Ten years after Bulgaria’s EU accession and nearly thirty years after the collapse of the Eastern bloc, old wounds have yet to heal in Sofia. So experts here have been discussing individual and social traumas – a complex palimpsest of historical events and current political developments. Through a model description of the problem, Sofia seeks to enable people to create free spaces and take others there along with them.
The Helsinki-Sofia tandem are working on several fronts. The STOA cultural centre invited Bulgarian artists Vera Mlechevska and Dimitar Shopov to Helsinki in September 2018 for a three-week residency to address the Finnish question: "What are the minimum rules we need in order to live together?” They made contact with local artists, and Mlechevska also conducted research on parasitic plants that drive out existing vegetation in urban areas. Her playfully metaphorical thesis is that nature is taking on human competitive, colonizing traits in the Anthropocene. A performance based on her research was held in late September at the Nomads Festival in Helsinki, along with a film and slide show by Dimitar Shopov.
Down in Sofia, the Luft-Studio on the ground floor of the Goethe-Institut is ready for action. This “Air Studio” is an empty, airy space intended to serve as a programmatic in-between realm, a literal Freiraum, or free space, a playful multi-functional venue for diverse ideas, people and formats.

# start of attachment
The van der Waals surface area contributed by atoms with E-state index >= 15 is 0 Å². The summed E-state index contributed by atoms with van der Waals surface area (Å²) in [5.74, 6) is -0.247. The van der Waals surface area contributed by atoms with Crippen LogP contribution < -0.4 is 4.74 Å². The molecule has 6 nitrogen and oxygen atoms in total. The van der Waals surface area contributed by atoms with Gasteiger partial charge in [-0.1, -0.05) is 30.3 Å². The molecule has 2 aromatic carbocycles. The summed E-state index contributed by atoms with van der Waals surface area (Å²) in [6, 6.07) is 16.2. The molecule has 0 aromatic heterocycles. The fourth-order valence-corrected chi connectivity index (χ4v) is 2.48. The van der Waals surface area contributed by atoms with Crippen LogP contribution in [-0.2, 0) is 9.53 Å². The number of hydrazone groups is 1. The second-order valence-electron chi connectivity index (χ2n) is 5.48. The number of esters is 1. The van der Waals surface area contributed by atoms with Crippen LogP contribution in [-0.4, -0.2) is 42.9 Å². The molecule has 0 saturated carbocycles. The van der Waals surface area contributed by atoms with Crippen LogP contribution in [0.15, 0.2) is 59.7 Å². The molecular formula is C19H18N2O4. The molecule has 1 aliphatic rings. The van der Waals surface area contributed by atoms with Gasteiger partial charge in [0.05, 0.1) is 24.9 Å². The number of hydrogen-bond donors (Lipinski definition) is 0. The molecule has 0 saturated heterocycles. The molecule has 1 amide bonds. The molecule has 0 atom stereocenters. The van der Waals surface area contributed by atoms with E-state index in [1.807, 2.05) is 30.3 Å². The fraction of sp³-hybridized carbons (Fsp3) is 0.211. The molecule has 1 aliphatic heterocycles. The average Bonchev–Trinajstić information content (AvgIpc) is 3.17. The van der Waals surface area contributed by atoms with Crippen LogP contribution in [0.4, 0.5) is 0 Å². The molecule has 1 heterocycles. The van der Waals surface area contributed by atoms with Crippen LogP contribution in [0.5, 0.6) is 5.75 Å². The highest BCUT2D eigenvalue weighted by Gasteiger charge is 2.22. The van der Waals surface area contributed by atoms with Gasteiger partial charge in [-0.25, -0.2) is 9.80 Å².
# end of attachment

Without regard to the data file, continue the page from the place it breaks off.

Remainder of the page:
In early October, the Goethe-Institut Sofia also hosted a workshop for teachers to discuss Sofia’s question about how to talk constructively about the experience of suffering in their day-to-day pedagogical practice. Teachers should help young people find ways of coping with experienced injustice that will not widen the divides that already exist in society.
Finnish-Bulgarian filmmaker Tonislav Hristov was also brought on board to put together a line-up of short films from both countries that take up both cities’ questions: What drives wedges into a society still damaged by past injustices, and what in turn holds society at least minimally together?
The New Bulgarian University
in Sofia was founded in 1991 by intellectuals with the intention of modernizing post-communist studies in Bulgaria. Rumen Petrov is a sociologist at the university.
The Luft-Studio, or “Air Studio”, is a multifunctional room in the Goethe-Institut building in Sofia, on the ground floor beside the entrance, between the lobby and the library. It is intended to serve as an intermediate space, a space of freedom and playfulness, a breathing space between deadlines and completed events, where diverse ideas can be aired and different people and formats can come together.
There is room here for public events and discussions, workshops and seminars, as well as meetings, rehearsals and experimental endeavours. People of any age and profession, from any scene, can apply to use the Luft-Studio
. On one condition: the space is for working in a group.
For further information (in German and Bulgarian)
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